In racing you need money and talent to get to the top. But again here we are talking F1/CART/IRL/ALMS/ etc. You only need money to get to GA Cup or WSC or even the Grand Am Rolex Series. Without the money you can have all the talent but you ain't racing.

    I guess there really is no definition of what a Pro series really is. Like I said I don't really consider Spec Miata, SRF, or even Formula Mazda and F2000 real pro series but I do lump GA Cup and SWC there.

    Regards,

    Jon
     
  23. WCH

    WCH F1 Veteran
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    Mar 16, 2003
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    I think some would say that the existence of prize money distinguishes pro from amateur series. If so, then I have raced and will be racing this year in pro series, but Heaven knows I'm not a pro driver, by pace or income! So perhaps my definition of "pro" depends on whether we're discussing drivers or series. I'd be willing to characterize as a pro a young driver who hopes to make a career of it, even if he's not yet supporting himself by racing.

    Rob - A long time ago I asked someone if I needed an SCCA license to run in a particular series. The answer was S-C-C-A, no; V-I-S-A, yes.

    First some FChat guys tell me my 575 is ugly and slow, now you tell me that all those teams want my money instead of my talent and good looks. Another dream dies .... ;-)

    Edit: with respect to drivers, I also feel that there is a "pro" as opposed to "amateur" or "club" approach to racing, disciplined and informed.
     
  24. rob lay

    rob lay Administrator
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    I think WCH is on to something, I think pro is defined by the driver and not the series in most cases.
     
  25. SR Ferrari

    SR Ferrari Rookie

    Dec 1, 2003
    48
    Rob the WCH will be great racing.
    The drivers are real pros and on any given day when they deside to pucker up they can put a GT3-RS in the top 6 in an ALMS field.
    I prepared a posche cup car with Mike Fitgerald behind the wheel and he was unbeatable until I had over 220lb of lead in the car Mike went on to win the World Porshe cup driver Championship that year.
    Putting a GT3-R in 2001 with Mike Fitzgerald IST in class and 2ND overall
    in the Rolex 24HR.
    These drivers are the best in North America the Hu PlumS ,Randy Probst
    But to run against the best the factory has to offer like the Timo Bernards and Bergermisters,Luhr,s and Massans its tough for these guys.
    All these drivers drive up to three series each year so they get alot of seat time .
    No matter what series these drivers drive in it will be worth the admission and if you ever have the chance to be on track with these guys it would be a real treat.
    Kind Regards
    Wayne Hynes.
     
  26. rob lay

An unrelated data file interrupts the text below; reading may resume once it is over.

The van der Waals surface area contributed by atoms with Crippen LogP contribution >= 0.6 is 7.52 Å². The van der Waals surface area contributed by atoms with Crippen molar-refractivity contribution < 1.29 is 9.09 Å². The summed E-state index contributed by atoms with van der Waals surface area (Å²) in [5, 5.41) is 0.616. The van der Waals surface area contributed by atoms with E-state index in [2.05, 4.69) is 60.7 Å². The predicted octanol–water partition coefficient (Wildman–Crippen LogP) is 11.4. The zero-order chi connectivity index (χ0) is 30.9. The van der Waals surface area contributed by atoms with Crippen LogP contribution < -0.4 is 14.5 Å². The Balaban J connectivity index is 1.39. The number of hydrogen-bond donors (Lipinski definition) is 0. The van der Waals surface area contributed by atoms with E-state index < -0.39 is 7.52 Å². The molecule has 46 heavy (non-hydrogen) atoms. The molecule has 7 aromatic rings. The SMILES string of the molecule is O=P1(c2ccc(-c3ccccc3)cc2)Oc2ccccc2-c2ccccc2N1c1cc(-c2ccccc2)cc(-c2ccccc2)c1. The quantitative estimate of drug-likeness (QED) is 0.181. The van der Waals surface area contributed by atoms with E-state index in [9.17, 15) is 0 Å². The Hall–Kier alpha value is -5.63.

rob lay Administrator
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    I was refering to user WCH, not World Challenge.

    I think World Challenge is some of the best racing out there to watch, especially the Touring class. However, there's still many paid drivers in that series. Sad that great drivers and past season podium finishers like Neal Sapp have a hard time finding a ride. When someone that "earned" his way up the system from autocross to club racing to world challenge has a hard time finding a ride, only answer is 'Cash is King'. But we all knew that. :)
     
  27. SR Ferrari

    SR Ferrari Rookie

    Dec 1, 2003
    48
    Rob .
    The paid shoes in the cars are expected to perform at the factory level and there is always a young driver waiting to take there place as you know.
    Johnny Mowlem drove the Orbit car to great result for Roger Holly and Orbit Racing, but Johnny was released by White Lightning and two young European factory drivers will take his seat this ALMS season.
    It is to bad that guys like Neal Sapp struggle to find a ride they almost have to pony up $30.000-$40.000 out of there own pockets to secure a
    seat for one race and guys like Neal are more likely to look after the equipment better.Like a good racing driver with some raw tallent has worked his way up from the club level to an even more challenging series.
    Money talks. Its so expensive that if you have to worry about what it cost to be a front runner for a season you certainly wont be.Take a Porsche GT3-RS running for one hour and fourtyfive minutes then getting a full load of fuel and a fresh set of stickers in a twenty four

    Hour Race then add rain tires and add tires and fuel for testing just for
    example.One driver that I feel has come on of late is Cort Wagner.
    Cort a Infinion and Laguna this past season was able to post times as quick as Lucas and Cort works real hard to stay at this level.
    That attrihion in motor sports is high in every aspect of the sport and you said it is all about the cash.
    Kind Regards
    Wayne Hynes.